Nefopam appears no more potent than non-steroidal anti-inflammatory drugs (NSAIDs), but is commonly associated with adverse drug reactions and is toxic in overdose. It may sometimes be preferred when alternatives are contraindicated or ineffective, or used as add-on therapy when pain is inadequately controlled.
Prescribers should carefully consider whether the potential benefits outweigh the risks of adverse effects in individual patients. Treatment should be reviewed regularly and stopped if benefits are not seen in the short term.
Use in practice
Indication and dosage
Nefopam is licensed for pain relief in acute and chronic pain. The recommended starting dose is 30mg to 60mg three times a day. This can be increased to a maximum of 90mg three times a day.
Mechanism of action
Nefopam is a non-opioid, centrally-acting analgesic. The mechanism of action is not well understood. It is known to inhibit the re-uptake of neurotransmitters including serotonin, noradrenaline and dopamine. Additionally, it blocks sodium and calcium channels in the central nervous system.
The most common adverse effects are nausea and vomiting, drowsiness, hypotension and abdominal pain. Tachycardia can occur and this is more common in critical care patients.
Less common adverse effects include diarrhoea, confusion and hallucinations (particularly in the elderly), tremor, paraesthesia, dizziness, headache, syncope, seizures and palpitations. Anticholinergic effects such as dry mouth, constipation, blurred vision and urinary retention can also occur.
Overdose is characterised by neurological symptoms (seizures, hallucination and agitation) and cardiovascular symptoms (coma and tachycardia). Serotonin toxicity can also occur in overdose, particularly if taken with other serotonergic drugs such as selective serotonin reuptake inhibitors (SSRIs).
Use with caution with tricyclic antidepressants due to additive risk of anticholinergic effects.
Combination with monoamine oxidase inhibitors (MAOIs) (for example phenelzine, isocarboxazid and tranylcypromine) is contra-indicated due to increased risk of severe hypertension.
NICE guidelines for chronic pain do not list nefopam as a treatment option.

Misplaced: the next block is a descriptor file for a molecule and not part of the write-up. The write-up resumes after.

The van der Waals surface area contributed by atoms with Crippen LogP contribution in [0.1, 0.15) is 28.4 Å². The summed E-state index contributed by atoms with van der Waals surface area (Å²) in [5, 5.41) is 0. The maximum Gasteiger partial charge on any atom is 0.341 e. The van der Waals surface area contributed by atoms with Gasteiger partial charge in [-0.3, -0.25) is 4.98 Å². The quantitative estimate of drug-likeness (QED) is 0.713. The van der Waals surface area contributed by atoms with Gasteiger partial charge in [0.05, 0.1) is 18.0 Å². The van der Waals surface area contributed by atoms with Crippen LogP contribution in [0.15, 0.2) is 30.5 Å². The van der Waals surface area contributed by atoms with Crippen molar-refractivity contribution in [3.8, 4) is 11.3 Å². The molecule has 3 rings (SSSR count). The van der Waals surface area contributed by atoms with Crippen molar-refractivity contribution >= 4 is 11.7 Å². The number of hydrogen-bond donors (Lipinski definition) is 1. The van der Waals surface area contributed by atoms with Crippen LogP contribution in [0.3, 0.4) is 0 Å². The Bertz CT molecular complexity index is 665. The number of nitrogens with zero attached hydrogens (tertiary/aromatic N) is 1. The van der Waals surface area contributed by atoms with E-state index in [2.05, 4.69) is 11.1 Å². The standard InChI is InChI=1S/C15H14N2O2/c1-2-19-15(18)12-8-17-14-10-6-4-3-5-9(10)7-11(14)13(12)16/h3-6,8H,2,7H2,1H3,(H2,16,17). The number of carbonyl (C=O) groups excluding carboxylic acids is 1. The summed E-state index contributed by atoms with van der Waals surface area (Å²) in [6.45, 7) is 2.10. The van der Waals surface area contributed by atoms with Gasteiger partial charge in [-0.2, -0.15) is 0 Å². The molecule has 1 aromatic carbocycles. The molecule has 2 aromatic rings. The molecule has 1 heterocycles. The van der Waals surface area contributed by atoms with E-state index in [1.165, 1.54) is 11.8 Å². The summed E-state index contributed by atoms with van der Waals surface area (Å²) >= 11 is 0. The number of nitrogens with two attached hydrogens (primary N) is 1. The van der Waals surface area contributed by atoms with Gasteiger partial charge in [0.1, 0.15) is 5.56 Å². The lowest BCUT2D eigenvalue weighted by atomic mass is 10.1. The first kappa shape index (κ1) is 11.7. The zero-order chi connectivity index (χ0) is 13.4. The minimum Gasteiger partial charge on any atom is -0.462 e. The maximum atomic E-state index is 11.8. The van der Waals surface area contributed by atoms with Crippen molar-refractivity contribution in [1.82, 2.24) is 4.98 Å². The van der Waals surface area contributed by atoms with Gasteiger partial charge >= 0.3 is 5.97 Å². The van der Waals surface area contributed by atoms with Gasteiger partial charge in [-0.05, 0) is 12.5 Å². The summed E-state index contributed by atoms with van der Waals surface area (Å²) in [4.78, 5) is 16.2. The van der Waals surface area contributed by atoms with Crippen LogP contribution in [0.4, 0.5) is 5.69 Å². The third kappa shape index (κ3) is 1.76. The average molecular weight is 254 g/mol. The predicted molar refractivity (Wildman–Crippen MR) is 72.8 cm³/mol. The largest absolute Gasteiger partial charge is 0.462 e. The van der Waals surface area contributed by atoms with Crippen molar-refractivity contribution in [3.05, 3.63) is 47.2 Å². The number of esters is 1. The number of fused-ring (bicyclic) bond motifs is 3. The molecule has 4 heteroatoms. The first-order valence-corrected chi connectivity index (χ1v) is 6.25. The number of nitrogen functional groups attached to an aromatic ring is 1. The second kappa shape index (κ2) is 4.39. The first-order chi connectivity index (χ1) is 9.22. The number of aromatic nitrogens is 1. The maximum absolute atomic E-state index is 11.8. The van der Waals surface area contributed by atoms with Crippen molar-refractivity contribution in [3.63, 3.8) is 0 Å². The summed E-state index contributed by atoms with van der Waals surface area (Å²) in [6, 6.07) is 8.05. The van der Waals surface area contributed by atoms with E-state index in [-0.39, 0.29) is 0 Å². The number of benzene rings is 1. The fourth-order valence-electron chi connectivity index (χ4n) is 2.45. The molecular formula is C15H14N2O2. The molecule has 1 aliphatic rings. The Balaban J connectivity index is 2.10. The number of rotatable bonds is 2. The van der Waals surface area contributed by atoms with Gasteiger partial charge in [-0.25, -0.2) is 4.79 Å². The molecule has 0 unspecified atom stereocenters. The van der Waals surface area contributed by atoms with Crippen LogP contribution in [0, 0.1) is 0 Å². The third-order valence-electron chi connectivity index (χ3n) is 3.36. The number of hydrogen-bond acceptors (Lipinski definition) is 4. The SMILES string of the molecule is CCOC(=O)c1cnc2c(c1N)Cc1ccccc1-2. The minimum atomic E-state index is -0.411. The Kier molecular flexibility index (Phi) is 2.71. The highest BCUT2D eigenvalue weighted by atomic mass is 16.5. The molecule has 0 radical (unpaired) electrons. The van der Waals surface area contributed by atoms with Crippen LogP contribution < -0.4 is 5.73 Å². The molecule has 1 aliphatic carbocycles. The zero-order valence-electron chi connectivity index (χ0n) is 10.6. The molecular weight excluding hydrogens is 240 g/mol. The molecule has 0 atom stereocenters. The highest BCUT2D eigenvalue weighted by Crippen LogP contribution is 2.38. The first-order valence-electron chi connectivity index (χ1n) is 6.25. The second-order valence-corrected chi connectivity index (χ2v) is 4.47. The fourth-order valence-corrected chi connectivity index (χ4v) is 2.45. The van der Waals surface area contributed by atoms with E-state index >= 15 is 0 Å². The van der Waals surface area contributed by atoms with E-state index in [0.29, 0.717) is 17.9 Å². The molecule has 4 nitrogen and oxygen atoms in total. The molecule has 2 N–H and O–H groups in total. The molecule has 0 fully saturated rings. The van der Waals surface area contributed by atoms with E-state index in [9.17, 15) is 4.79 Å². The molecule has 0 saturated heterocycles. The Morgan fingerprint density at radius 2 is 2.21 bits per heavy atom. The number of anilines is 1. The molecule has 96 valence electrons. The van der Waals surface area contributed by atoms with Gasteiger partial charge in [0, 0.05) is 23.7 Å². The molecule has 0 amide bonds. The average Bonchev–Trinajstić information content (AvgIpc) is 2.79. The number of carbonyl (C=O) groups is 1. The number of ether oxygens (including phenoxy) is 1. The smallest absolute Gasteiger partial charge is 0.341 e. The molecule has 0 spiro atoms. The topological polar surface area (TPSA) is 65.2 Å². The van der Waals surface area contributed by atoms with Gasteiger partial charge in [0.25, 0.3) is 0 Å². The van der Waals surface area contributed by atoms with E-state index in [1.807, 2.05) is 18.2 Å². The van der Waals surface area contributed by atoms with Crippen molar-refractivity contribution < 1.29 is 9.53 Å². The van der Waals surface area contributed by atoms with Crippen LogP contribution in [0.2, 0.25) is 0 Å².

SIGN guidelines for the management of chronic pain advises that the evidence to support the use of nefopam is insufficient to make any recommendations.
Most evidence for nefopam relates to short-term use in a post-operative setting. Evidence for use in this setting is still limited and conflicting.
Evidence for use in chronic pain is restricted to several small studies.
Additional benefit demonstrated
A 1986 study evaluated the effectiveness of nefopam to manage pain in rheumatoid arthritis. Patients included were already taking a maximum dose of an NSAID. Nefopam was more effective than placebo in reducing pain and morning stiffness, although subjective measures were used. Joint tenderness also improved with nefopam.
Similar benefit demonstrated
A 1989 study comparing nefopam to flurbiprofen in osteoarthritic pain found no significant difference in effectiveness. More side-effects were experienced with nefopam.
Another 1989 study comparing nefopam to diclofenac and codeine plus aspirin for cancer pain found similar effectiveness between the treatments. More patients on nefopam withdrew from the study due to side-effects, predominantly nausea.
No additional benefit demonstrated
A 1988 study evaluated the effectiveness of nefopam to manage pain in rheumatoid arthritis. No statistically significant improvement in pain was observed with nefopam when compared with placebo. The study had a high dropout rate with one main reason being adverse effects of nefopam.
Lack of evidence
No studies comparing nefopam to centrally-acting analgesics such as tricyclic antidepressants or gabapentinoids were identified.
Full referencing is available on request.
- 'Similar benefit demonstrated' included in evidence section for clarity
- Line added to state full prescribing information for nefopam can be found in the BNF and Summary of Product Characteristics